Silver mine supply from the world’s fourth-largest silver producer fell significantly at the beginning of 2018. According to Chile’s Ministry of Mines, domestic silver production in January declined 20% versus the same month last year. Chile’s silver production has been falling considerably since its recent peak in 2014.
In just three years, Chile’s domestic silver mine supply fell 10 million oz (Moz) from 50.1 Moz in 2014 to 40.4 Moz last year. Interestingly, Chile’s silver production is down 20% since 2014 while the country’s copper mine supply is only down 5%. Because most of Chile’s silver supply comes as a by-product of copper mining, it’s surprising to see such a significant decline in their silver production.
If we look at three of the top four silver producers in the world, Mexico’s silver mine supply in January increased 7% while Peru declined 6%:
According to the official data, Mexico’ silver production increased 29 metric tons (mt), Peru fell 20 mt and Chile dropped by nearly 21 mt. Thus, overall silver mine supply from these top three producers fell 13 mt in January versus the same month last year. Even though Mexico will likely experience an increase in silver mine supply in 2018, declining production from other leading countries may curtail overall world supply.
If we look at total silver production from these three countries, the peak took place in 2015 at 373 million oz:
In just two years, the combined silver output from Mexico, Peru, and Chile is down 21 Moz. Now, what’s even more interesting is the growing disparity in production figures released by the official governments and those collected by Thomson Reuters GFMS and published in the World Silver Surveys.
For example, the official government sources report that the combined silver production in 2016 from Mexico, Peru, and Chile was 362.3 Moz versus 378 Moz published in the World Silver Survey:
As we can see, the World Silver Survey stated a total of nearly 16 Moz more in silver production than what was reported by the data from three official governments. When I look at the previous mine supply data published in the World Silver Survey, it was very close to the same figures reported by the official government data. However, over the past few years, the World Silver Survey’s silver production figures for several countries were higher than the data put out by the government sources.
Now, there isn’t an advantage for these governments to understate production. We must remember, these governments receive royalties payments and taxes from domestic mine production. So, for whatever reason, that data in the World Silver Survey shows an additional 16 Moz versus what these governments are reporting. If the government sources are more accurate, then World Silver Survey’s total of 886 Moz published for 2016, is more like 870 Moz.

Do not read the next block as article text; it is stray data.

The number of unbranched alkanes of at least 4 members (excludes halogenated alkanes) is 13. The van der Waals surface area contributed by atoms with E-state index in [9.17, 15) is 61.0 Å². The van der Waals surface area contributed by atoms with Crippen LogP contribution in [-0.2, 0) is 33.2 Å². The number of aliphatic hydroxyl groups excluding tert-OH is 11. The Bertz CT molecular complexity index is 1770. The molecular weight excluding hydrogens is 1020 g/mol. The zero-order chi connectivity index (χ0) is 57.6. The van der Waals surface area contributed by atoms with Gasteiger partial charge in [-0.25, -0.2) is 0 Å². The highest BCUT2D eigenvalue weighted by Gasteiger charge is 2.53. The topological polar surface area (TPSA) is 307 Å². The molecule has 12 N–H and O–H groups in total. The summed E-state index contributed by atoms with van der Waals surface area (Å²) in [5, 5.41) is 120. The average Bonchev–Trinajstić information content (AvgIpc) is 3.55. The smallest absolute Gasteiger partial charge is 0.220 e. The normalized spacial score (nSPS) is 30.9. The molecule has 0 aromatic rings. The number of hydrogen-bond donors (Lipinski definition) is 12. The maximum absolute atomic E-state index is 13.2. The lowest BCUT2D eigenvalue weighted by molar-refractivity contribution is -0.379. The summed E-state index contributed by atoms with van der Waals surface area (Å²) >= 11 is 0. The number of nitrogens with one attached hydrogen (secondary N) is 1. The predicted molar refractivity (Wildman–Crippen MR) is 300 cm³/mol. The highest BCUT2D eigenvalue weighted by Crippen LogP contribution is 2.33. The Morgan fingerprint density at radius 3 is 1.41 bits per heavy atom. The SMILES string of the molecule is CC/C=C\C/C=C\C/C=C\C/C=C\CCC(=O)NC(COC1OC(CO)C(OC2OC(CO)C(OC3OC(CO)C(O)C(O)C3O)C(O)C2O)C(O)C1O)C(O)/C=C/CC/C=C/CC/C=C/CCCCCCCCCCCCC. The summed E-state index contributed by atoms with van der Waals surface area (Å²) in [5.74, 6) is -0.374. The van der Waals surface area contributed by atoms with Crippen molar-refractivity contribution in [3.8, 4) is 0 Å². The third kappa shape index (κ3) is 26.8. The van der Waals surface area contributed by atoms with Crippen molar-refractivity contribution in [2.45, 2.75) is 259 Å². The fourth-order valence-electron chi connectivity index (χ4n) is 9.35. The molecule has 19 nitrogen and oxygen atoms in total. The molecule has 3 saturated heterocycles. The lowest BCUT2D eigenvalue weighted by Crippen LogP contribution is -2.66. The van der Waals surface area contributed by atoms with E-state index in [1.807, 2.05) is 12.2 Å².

Now, this is quite interesting because the preliminary mine supply figures published in the Nov 2017 Silver Interim Report, shows world silver production of 886 Moz in 2016 will decline to 870 Moz in 2017. According to the data from the 2017 Interim Report, the decline in world silver production was due to significant decreases coming from Chile, Australia and Guatemala. Well, if world silver production was actually closer to 870 Moz in 2016, and we include the declines from those three countries than the forecasted global total for 2017 should be approximately 850 Moz.
Lastly, even though we may see an increase in silver production from Mexico, overall global mine supply will likely start to decline more rapidly over the next several years. Why? A stock market meltdown will destroy demand for base metals and the silver supply as a by-product of copper, lead and zinc production.
A falling mine supply of silver when investors around the world wake up to the tremendous STORE OF WEALTH properties of the poor man’s gold should do wonders for its value in the future.
NEW UPDATE: April 1st
There seems to be some confusion in the comment section as to the correct sources to use in determining Mexico’s silver production figures. While there are official sources reporting lower amounts, I have corresponded with the folks at Mexico’s INEGI and have received what is to be the more relevant figure of 465 metric tons for January, not the reported 289 mt by a few mainstream news sources.
Furthermore, if we multiply the 289 mt by 12 months, it would equal 3,468 mt or 111 million oz (Moz). Now, if Peru’s Ministry of Energy & Mines reports its domestic silver production at 140 Moz, then does it make sense that Mexico is producing nearly 30 Moz less than Peru??
As I have stated, Fresnillo has brought on several new projects and is now producing nearly 60 Moz of silver or 1,866 mt a year itself. Also, Fresnillo plans to increase silver production to 65 Moz in 2018 and 72 Moz by 2020. There are countless other primary silver mines producing silver as well as a lot of by-product silver coming from the base metal mining industry in Mexico. So, I stand by the 174 Moz figure for Mexico in 2016.
Here is a new table I put together from various Silver Mining Companies and Mines in Mexico:
Even though news releases stating that a number of mines in Mexico closed down since 2016, I would imagine they were small mines. The medium to larger mines, which produce 90+% of primary silver production, mostly stated increases in 2017 over 2016. Even if many small mines did shut down, we can see that the net increase of 14.5 Moz in 2017 versus 2016 could offset a lot of mine closures. Again, these figures do not include silver production from base metal mining, which is significant.
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